Ben Wiegand at Scientific American: “The process of medical research has been likened to searching for a needle in a haystack. With the continued acceleration of novel science and health care technologies in areas like artificial intelligence, digital therapeutics and the human microbiome we have tremendous opportunity to search the haystack in new and exciting ways. Applying these high-tech advances to today’s most pressing health issues increases our ability to address the root cause of disease, intervene earlier and change the trajectory of human health.
Global crowdsourcing forums, like the Johnson & Johnson Innovation QuickFire Challenges, can be incredibly valuable tools for searching the “haystack.” An initiative of JLABS—the no-strings-attached incubators of Johnson & Johnson Innovation—these contests spur scientific diversity through crowdsourcing, inspiring and attracting fresh thinking. They seek to stimulate the global innovation ecosystem through funding, mentorship and access to resources that can kick-start breakthrough ideas.
Our most recent challenge, the Next-Gen Baby Box QuickFire Challenge, focused on updating the 80-year-old “Finnish baby box,” a free, government-issued maternity supply kit for new parents containing such essentials as baby clothing, bath and sleep supplies packaged in a sleep-safe cardboard box. Since it first launched, the baby box has, together with increased use of maternal healthcare services early in pregnancy, helped to significantly reduce the Finnish infant mortality rate from 65 in every 1,000 live births in the 1930s to 2.5 per 1,000 today—one of the lowest rates in the world.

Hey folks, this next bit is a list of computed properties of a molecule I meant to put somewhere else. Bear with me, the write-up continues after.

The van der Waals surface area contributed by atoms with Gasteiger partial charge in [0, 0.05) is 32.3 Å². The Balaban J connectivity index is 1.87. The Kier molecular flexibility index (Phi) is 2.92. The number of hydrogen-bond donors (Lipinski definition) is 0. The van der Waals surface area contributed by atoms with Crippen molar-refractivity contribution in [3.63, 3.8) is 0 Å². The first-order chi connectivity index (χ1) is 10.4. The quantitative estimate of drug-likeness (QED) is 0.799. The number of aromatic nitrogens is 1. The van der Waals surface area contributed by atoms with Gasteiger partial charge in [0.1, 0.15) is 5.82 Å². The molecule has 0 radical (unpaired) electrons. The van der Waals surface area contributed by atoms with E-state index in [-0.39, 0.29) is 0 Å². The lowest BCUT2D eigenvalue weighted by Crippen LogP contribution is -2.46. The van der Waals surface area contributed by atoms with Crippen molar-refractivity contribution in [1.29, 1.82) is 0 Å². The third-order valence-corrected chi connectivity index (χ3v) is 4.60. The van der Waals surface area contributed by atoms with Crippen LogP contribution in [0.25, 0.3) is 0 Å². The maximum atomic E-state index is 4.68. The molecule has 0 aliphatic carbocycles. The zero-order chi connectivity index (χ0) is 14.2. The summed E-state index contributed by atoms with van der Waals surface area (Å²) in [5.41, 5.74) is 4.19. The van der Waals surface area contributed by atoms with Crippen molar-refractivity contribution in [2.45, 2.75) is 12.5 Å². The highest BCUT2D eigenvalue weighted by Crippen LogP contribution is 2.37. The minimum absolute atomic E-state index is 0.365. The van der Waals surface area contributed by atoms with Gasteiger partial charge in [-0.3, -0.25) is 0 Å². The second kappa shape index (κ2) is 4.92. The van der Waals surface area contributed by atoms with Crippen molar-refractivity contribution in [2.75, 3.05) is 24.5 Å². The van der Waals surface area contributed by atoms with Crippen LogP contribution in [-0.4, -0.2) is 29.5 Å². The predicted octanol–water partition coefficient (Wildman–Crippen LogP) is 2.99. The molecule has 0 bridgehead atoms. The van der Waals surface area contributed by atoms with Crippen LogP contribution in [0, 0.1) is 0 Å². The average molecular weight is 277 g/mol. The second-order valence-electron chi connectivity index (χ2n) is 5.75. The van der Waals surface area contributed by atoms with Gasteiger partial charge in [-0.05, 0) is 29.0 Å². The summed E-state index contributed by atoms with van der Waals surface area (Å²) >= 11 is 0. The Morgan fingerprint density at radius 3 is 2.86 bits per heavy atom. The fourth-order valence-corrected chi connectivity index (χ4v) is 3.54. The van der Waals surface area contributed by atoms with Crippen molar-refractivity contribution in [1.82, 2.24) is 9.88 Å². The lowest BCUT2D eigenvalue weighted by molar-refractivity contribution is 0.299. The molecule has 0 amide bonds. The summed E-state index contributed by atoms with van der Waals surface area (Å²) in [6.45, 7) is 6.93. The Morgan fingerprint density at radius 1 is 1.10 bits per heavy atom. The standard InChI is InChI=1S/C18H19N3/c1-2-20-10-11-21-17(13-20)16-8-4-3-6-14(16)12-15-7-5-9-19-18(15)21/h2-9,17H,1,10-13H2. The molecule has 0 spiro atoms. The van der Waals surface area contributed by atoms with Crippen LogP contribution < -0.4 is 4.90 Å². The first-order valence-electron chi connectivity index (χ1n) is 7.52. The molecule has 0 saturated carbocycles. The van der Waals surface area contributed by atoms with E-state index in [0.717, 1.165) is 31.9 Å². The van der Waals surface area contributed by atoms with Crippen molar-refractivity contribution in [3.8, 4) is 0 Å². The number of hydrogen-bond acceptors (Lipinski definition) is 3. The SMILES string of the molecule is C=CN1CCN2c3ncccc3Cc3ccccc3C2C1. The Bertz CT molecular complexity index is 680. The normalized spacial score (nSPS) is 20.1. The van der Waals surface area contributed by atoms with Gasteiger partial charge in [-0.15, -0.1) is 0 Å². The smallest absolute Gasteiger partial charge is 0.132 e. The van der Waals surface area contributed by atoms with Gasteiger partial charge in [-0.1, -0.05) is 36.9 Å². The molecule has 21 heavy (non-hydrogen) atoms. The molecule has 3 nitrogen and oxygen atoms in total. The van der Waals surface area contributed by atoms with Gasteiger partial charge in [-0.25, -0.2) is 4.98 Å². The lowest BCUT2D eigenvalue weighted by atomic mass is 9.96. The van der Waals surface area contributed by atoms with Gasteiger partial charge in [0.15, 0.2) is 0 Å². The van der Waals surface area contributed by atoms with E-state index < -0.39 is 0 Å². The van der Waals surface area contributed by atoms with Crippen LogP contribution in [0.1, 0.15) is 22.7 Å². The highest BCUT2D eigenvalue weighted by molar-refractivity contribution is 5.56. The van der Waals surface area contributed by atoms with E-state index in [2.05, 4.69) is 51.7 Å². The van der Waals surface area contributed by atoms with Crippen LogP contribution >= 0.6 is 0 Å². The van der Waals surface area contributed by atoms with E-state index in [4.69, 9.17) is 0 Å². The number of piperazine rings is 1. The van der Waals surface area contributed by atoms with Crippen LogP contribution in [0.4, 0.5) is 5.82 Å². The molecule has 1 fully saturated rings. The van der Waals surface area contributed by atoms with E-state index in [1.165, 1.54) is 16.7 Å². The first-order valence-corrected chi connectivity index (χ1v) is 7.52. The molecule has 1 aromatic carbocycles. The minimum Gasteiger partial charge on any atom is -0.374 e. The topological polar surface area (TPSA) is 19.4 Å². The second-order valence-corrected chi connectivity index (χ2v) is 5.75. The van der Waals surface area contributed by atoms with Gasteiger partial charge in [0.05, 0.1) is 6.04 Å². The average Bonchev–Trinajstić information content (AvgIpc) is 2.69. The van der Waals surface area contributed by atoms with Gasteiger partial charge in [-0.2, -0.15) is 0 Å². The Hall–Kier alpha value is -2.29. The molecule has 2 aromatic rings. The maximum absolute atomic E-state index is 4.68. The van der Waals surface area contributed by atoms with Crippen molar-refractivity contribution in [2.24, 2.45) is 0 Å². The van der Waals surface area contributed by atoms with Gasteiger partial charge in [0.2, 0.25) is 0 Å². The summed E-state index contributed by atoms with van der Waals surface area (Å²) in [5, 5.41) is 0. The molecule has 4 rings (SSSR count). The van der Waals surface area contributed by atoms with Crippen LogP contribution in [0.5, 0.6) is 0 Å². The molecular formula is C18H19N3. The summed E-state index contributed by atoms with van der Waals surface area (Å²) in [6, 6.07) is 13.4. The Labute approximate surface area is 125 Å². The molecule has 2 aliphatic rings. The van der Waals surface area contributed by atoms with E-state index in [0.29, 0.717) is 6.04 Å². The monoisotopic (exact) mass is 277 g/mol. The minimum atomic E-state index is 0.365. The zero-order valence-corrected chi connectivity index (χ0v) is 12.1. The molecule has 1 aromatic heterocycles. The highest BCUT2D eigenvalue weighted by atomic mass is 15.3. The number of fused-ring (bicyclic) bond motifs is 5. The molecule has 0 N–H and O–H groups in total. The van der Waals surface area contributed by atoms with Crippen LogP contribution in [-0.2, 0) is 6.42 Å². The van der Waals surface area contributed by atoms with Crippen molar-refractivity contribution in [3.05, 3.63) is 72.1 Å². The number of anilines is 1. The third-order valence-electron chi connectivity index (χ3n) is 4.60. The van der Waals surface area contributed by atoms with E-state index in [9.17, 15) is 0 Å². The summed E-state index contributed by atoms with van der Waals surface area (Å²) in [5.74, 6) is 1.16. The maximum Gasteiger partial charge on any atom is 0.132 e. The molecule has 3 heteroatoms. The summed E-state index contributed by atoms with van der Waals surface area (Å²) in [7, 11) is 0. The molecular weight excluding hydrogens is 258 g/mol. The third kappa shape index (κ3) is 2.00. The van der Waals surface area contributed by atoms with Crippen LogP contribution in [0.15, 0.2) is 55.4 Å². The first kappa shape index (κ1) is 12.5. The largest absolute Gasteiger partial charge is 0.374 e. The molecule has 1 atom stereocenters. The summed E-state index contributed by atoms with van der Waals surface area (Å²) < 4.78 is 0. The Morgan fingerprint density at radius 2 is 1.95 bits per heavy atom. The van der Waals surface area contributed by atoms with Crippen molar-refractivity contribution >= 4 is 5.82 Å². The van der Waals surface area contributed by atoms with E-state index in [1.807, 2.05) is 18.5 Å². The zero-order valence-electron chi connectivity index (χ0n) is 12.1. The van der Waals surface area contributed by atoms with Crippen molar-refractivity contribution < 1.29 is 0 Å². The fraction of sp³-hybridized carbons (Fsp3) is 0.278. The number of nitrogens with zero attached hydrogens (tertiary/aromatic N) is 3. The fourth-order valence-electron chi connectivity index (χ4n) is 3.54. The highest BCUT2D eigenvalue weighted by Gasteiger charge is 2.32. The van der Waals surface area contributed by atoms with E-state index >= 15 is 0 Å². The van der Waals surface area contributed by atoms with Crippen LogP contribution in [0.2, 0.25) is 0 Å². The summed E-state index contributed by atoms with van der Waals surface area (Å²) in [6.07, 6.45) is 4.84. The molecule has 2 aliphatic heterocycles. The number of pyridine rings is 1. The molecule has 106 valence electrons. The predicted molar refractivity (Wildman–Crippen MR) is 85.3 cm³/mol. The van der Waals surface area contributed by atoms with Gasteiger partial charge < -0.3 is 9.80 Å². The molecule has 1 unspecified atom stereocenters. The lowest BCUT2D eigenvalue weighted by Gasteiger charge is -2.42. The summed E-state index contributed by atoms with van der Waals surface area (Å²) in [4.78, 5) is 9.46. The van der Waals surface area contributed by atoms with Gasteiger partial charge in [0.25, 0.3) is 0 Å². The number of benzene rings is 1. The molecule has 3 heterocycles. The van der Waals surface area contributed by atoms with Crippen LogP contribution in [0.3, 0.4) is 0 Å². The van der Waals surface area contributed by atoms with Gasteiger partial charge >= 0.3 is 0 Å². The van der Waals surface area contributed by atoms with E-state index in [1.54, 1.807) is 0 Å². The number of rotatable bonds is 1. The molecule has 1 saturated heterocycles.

Partnering with Finnish innovation and government groups, we set out to see if updating this popular early parenting tool with the power of personalized health technology might one day impact Finland’s unparalleled high rate of type 1 diabetes. We issued the call globally to help create “the Baby Box of the future” as part of the Janssen and Johnson & Johnson Innovation vision to create a world without disease by accelerating science and delivering novel solutions to prevent, intercept and cure disease. The contest brought together entrepreneurs, researchers and innovators to focus on ideas with the potential to promote child health, detect childhood disease earlier and facilitate healthy parenting.
Incentive challenges like this award participants who have most effectively met a predefined objective or task. It’s a concept that emerged well before our time—as far back as the 18th century—from Napoleon’s Food Preservation Prize, meant to find a way to keep troops fed during battle, to the Longitude Prize for improved marine navigation.